Earlier in that relationship, the first time we had sex was non-consensual. I told him no, I told him to get off me, I tried to push him off me, but he held me down and did his thing. I don’t even know how to talk about it accurately . . . I have had a deep pit of sick feeling about that night for years, a nausea and revulsion. I didn’t acknowledge it as a rape until discussions around the Kavanaugh hearing brought up similar circumstances. Other women described situations just like mine, and put a name to it: sexual assault. “Oh,” I thought. “Oh, I see. That’s what happened. I was assaulted.”

According to the Department of Justice, sexual assault is “any type of sexual contact or behavior that occurs without the explicit consent of the recipient.”

I explicitly said “no.” I explicitly refused.

I was on a date, so I thought it didn’t count. I thought I was just an idiot. I thought I’d just made a bad choice letting this guy into my home, into my bedroom.

Later, I let him into my life.

Years later, he got angry and tried to choke me.

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My sister and I are very close. No one knows more about me and my life than she does. She has known about every relationship I’ve had, in detail I don’t share with anyone else.

Until a couple of weeks ago, she didn’t know about this sexual assault. It happened more than two decades ago.

I doubted my own perception of the night. I must have been wrong. It couldn’t have been as bad as I thought. Did I really fight him off? Did I really not want to have sex? Hadn’t I agreed to go out with him? Hadn’t I kissed him? Hadn’t I worn an outfit to attract his attention? Didn’t I drink with him? Didn’t I go ahead and have a relationship with him? Didn’t I have sex with him again later? How could I have done that?

I had to be wrong. It wasn’t some gross stranger in a dark alley. It was someone I knew. Someone I was attracted to. Someone I went out with.

Before the Kavanaugh hearings, if I remembered that night at all, it would flit through my head like a storm cloud, and I’d shake it out. Go right past it. The last few weeks have me visiting that night in my memory more often. I remember being held down. I remember saying “no”. I remember jumping up when he rolled off me, locking myself in the bathroom and curling into a ball on the floor.

I wasn’t a virgin. I wasn’t ashamed about having sex.

I had said “no” and he ignored me and took what he wanted.

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Millions of women are talking about their assaults now. They’re telling in detail about how their bodies were used without permission for someone else’s pleasure. My story isn’t unusual or notable in any way. It’s just another example of a man ignoring what a woman says and doing what he wants.

This is the heart of #MeToo, of mansplaining, of rape culture, of patriarchy. Men take what they want by force–by assault, by intimidation, blacklisting people, or just by raising their voices and talking over them. I’m sure I’ve lost some of you because I used those words. Hell, if those words bother you, I bet you didn’t even read this far.

I didn’t talk about my assault. I didn’t tell anyone. I wasn’t bruised or cut or broken, but I was damaged. My self-determination was ruined. I wasn’t in charge of my body, how could I be in charge of my life? If I don’t have the authority to stop someone from having access to my most private of body parts, the most intimate act, how could I claim the authority to choose anything?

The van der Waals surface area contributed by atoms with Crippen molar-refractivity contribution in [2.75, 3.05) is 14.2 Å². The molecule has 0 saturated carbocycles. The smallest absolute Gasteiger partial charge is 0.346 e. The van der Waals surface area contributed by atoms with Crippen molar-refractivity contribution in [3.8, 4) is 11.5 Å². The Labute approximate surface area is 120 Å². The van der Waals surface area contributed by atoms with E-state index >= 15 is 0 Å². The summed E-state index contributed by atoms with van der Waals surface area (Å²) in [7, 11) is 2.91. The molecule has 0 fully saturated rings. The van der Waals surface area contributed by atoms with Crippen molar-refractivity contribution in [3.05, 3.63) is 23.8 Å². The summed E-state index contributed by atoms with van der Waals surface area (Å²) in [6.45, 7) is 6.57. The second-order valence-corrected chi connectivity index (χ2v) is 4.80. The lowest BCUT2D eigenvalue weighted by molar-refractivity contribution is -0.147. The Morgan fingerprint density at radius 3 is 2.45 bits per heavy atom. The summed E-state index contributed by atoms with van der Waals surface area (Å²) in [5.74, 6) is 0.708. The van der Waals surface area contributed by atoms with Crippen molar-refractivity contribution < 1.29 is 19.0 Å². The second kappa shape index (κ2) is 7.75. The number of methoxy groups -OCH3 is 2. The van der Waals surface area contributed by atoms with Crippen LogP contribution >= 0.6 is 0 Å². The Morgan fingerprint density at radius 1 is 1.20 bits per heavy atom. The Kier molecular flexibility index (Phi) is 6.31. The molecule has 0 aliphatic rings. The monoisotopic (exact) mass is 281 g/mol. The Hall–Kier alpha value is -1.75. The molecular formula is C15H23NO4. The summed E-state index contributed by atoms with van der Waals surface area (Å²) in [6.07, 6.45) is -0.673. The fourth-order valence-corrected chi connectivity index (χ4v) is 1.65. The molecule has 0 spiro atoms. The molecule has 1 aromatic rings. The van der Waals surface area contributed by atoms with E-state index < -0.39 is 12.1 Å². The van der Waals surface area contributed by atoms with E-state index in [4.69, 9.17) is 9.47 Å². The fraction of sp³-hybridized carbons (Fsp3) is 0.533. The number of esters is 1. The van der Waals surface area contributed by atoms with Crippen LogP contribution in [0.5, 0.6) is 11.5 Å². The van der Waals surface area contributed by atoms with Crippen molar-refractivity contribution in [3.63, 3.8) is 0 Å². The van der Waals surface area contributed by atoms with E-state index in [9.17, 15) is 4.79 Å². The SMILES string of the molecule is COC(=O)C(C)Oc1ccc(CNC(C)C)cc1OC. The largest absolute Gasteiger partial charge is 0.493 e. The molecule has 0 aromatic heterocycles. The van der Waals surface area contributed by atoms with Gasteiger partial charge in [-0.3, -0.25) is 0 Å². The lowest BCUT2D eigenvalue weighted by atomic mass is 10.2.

After my daughter was born, I started building up the strength to make decisions for my self. She needed more of me than I had had to give for my son. I found more of me than I knew existed.

I’m strong enough now to handle these memories and the feelings they’ve stirred up with control and calm. I’m not the person I was 20+ years ago; I have tools and resources for dealing with the panic that arises when I remember that assault, and the feeling of his hands on my neck.

That romantic partner is long gone. I ended it after he choked me, another decision that helped build my stamina, my will. I can move on. I am not stuck with whatever he decides I am allowed.

I fold the memory of who I was into the knowledge of who I have become; a loudmouth, observant, compassionate, fearless, with a pulsing sense of humor. I wear long necklaces.

Imposters and Discomfort

I’ve spent a lot of time lately with creative people; hundreds of writers at a conference, and in my writers group, and in the seminar I’m attending for teaching artists.

And, of course, everyone I work with at Multnomah Arts Center is an artist in their own right; clay and steel and paint and dance and movement and theatre and music and poetry. And that’s just the people in the main office.

The shades of difference between discomfort and safety, between conflict and challenge have jumped to the front of my mind, as I’m struck with that old feeling of being an impostor. Like I don’t belong here among these REAL artists, like I’m hiding my inadequacy under the scrim of jargon and copying behavior. Like they’ll find out any moment, or they already know and they wish I would just beat it and let the real artists get back to work.

I’ve heard it’s called impostor syndrome. It rose up this week in my thoughts about my writers group, in which I am the sole member among eight people who does not have an MFA in writing. What the HELL am I doing here?

It came again in my teaching artists seminar. There are professional teachers in this cohort, and accomplished artists, people who have made their living with the expression that rises from deep within them. I get a little thrill calling it a cohort, but this again reinforces my fear that I really don’t belong among this group of experienced, knowledgeable professionals.

To my shock, many of the same artists I’ve been around lately express the same fear; that they’re in over their heads, they don’t know what they’re doing here, they see everyone else as far more competent, and they do not belong. There are artists here that I have seen on stage, captivating an audience over 5000 strong; people who organize